Remarks on Safely Reopening America's Schools
The President. Well, thank you very much. It's an honor to be with everybody, and very importantly, we're at the White House, and there's no place like the White House. And for those of you that this is the first time, I know how—I know exactly what you're thinking, because I was here a first time, and it was still something I'll never forget.
So it's great to have you. And our First Lady and I are pleased to welcome everybody to this wonderful place and discuss the vital importance of safety and reopening America's schools. We want to reopen the schools. Everybody wants it. The moms want it, the dads want it, the kids want it. It's time to do it.
You know, our mortality rate is right now at a level that people don't talk about, but it's down tenfold. Tenfold. So you look at—deaths are way down from this horrible China virus, and it's a disgrace that it happened. It shouldn't have happened, but it did.
And the economy is coming back, and it's coming back strongly. Jobs are setting records for—2 months ago, they set the record. And then again, almost 5 million new jobs last month, which is a record, and it broke our last record of a month before. So the numbers are happening much faster than anybody anticipated.
The stock market: NASDAQ just hit another record today, and the markets generally are just, really, a very small amount below where they were at the height of the market when we first had to do this about 4½, 5 months ago.
And it's incredible what's happened. When you look at education, my administration has approved $13 billion for State and local education. We've approved over $6 billion to support colleges and another $6 billion in emergency grants to students, very importantly. We waived standardized testing requirements, deferred Federal student loan and interest payments. So you take a look at the student loan program, we've waived student loan and interest payments, and that is something that people haven't been hearing about, and nobody talks about it, but it's a big deal.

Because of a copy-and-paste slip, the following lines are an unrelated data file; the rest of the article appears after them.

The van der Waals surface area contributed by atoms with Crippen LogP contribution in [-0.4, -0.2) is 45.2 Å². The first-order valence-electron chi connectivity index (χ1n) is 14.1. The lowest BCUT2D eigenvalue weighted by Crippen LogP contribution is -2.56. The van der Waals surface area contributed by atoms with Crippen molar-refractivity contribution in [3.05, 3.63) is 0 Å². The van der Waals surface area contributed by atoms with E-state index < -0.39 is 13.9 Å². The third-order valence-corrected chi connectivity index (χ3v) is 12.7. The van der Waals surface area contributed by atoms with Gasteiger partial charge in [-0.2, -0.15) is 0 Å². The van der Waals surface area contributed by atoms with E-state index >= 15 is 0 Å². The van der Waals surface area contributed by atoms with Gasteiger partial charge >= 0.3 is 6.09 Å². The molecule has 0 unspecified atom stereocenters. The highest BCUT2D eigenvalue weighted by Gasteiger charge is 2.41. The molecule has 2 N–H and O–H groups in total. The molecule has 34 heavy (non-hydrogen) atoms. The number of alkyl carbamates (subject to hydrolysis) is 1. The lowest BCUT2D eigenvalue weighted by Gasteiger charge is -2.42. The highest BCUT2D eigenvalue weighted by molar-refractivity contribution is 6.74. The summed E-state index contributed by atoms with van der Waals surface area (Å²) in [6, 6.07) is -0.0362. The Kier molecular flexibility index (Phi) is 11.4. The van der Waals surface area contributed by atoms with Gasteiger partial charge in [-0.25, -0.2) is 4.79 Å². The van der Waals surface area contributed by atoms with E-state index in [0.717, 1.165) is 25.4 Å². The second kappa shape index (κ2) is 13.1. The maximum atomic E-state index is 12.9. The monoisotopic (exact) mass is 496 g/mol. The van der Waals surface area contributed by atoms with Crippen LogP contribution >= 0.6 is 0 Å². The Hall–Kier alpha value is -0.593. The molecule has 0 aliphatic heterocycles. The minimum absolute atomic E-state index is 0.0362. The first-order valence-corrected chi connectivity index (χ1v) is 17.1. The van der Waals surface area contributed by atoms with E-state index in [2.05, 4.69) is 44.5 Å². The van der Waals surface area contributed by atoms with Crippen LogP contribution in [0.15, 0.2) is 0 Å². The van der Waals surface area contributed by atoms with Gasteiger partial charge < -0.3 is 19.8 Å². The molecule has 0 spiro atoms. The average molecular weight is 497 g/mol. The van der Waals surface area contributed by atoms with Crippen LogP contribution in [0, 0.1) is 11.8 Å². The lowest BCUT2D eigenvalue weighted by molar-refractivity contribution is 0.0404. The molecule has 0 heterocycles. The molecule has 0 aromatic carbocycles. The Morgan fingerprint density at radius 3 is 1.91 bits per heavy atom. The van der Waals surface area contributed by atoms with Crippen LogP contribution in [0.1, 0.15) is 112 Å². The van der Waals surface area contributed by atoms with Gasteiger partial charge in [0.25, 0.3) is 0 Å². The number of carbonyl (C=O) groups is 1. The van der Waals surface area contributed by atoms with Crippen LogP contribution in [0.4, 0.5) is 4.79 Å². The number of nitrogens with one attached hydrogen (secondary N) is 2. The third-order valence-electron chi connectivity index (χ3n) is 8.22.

We've pioneered new treatments that are dramatically improving the health outcomes. Vaccines are doing very well. Therapeutics are doing very well. The therapeutic research has been incredible. And I think you're going to have a lot of big things happening long before the end of the year, on both vaccines and therapeutics. Therapeutics is, I guess, a little bit of a word we can use for "on the way to a cure." But they make you better. I mean, to me, the therapeutic is even more important than the vaccine at this point, because people will get better.
But the numbers are—the testing numbers are the highest they've ever been. We're almost up to 40 million in testing and—40 million people, which is unheard of. Far more than any other country. Many times what any other country is, and therefore we have more cases. Because we're doing more testing, we have more cases. If we did half the testing, we would have far fewer cases. But people don't view it that way. What they have to view, though, is: If you look at the chart—and maybe Mike has it, but we looked at it before—if you look at the chart of deaths, deaths are way down.
So what we want to do is, we want to get our schools open. We want to get them open quickly, beautifully, in the fall. And the—as you know, this is a disease that's a horrible disease, but young people do extraordinarily well. I was with the Governor of New Jersey. We were talking, and he said, out of—and he mentioned a number which is a very high number, but it's a number nevertheless—thousands of people, there was only one person that died that was under 18 years old in the State of New Jersey, and that was somebody, I guess, had a problem with perhaps diabetes or something else. But one person out of thousands of people—one person died, who was under 18 years old. So that's a pretty amazing stat, when you think of it.
But I'd like to now just give the mike to our First Lady. She's going to say a few words, and then we are going to go with Mike and Karen Pence. And then, we'll go around the room a little bit, say a few words. Kellyanne, you did a great job this morning. Thank you. Really great.